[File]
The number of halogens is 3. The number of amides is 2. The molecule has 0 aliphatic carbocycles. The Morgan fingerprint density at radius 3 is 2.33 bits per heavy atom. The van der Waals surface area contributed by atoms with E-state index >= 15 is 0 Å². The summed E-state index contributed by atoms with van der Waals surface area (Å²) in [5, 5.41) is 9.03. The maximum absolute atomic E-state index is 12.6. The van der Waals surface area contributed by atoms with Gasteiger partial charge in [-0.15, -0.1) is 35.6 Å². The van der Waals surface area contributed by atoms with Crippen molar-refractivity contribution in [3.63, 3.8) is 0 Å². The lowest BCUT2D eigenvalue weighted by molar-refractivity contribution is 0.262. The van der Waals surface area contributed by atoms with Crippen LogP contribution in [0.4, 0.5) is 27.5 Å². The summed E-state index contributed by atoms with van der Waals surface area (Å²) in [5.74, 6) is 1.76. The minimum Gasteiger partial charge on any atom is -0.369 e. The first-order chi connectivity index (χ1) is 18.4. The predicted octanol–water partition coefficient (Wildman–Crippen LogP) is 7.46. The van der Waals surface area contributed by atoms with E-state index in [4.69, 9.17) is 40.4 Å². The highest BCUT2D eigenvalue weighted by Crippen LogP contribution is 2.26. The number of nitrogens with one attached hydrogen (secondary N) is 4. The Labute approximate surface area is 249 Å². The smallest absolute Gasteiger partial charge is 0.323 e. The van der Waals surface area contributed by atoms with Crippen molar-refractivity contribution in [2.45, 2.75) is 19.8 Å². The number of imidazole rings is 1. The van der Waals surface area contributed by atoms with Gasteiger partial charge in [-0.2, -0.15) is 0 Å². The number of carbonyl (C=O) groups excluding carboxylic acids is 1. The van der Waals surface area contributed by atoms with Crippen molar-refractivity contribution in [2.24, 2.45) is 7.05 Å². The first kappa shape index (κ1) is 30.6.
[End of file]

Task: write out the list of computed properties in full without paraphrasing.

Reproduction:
The number of halogens is 3. The number of amides is 2. The molecule has 0 aliphatic carbocycles. The Morgan fingerprint density at radius 3 is 2.33 bits per heavy atom. The van der Waals surface area contributed by atoms with E-state index >= 15 is 0 Å². The summed E-state index contributed by atoms with van der Waals surface area (Å²) in [5, 5.41) is 9.03. The maximum absolute atomic E-state index is 12.6. The van der Waals surface area contributed by atoms with Gasteiger partial charge in [-0.15, -0.1) is 35.6 Å². The van der Waals surface area contributed by atoms with Crippen molar-refractivity contribution in [3.63, 3.8) is 0 Å². The lowest BCUT2D eigenvalue weighted by molar-refractivity contribution is 0.262. The van der Waals surface area contributed by atoms with Crippen LogP contribution in [0.4, 0.5) is 27.5 Å². The summed E-state index contributed by atoms with van der Waals surface area (Å²) in [5.74, 6) is 1.76. The minimum Gasteiger partial charge on any atom is -0.369 e. The first-order chi connectivity index (χ1) is 18.4. The predicted octanol–water partition coefficient (Wildman–Crippen LogP) is 7.46. The van der Waals surface area contributed by atoms with E-state index in [4.69, 9.17) is 40.4 Å². The highest BCUT2D eigenvalue weighted by Crippen LogP contribution is 2.26. The number of nitrogens with one attached hydrogen (secondary N) is 4. The Labute approximate surface area is 249 Å². The smallest absolute Gasteiger partial charge is 0.323 e. The van der Waals surface area contributed by atoms with Crippen molar-refractivity contribution in [2.45, 2.75) is 19.8 Å². The number of imidazole rings is 1. The van der Waals surface area contributed by atoms with Gasteiger partial charge in [-0.2, -0.15) is 0 Å². The number of carbonyl (C=O) groups excluding carboxylic acids is 1. The van der Waals surface area contributed by atoms with Crippen molar-refractivity contribution in [2.24, 2.45) is 7.05 Å². The first kappa shape index (κ1) is 30.6.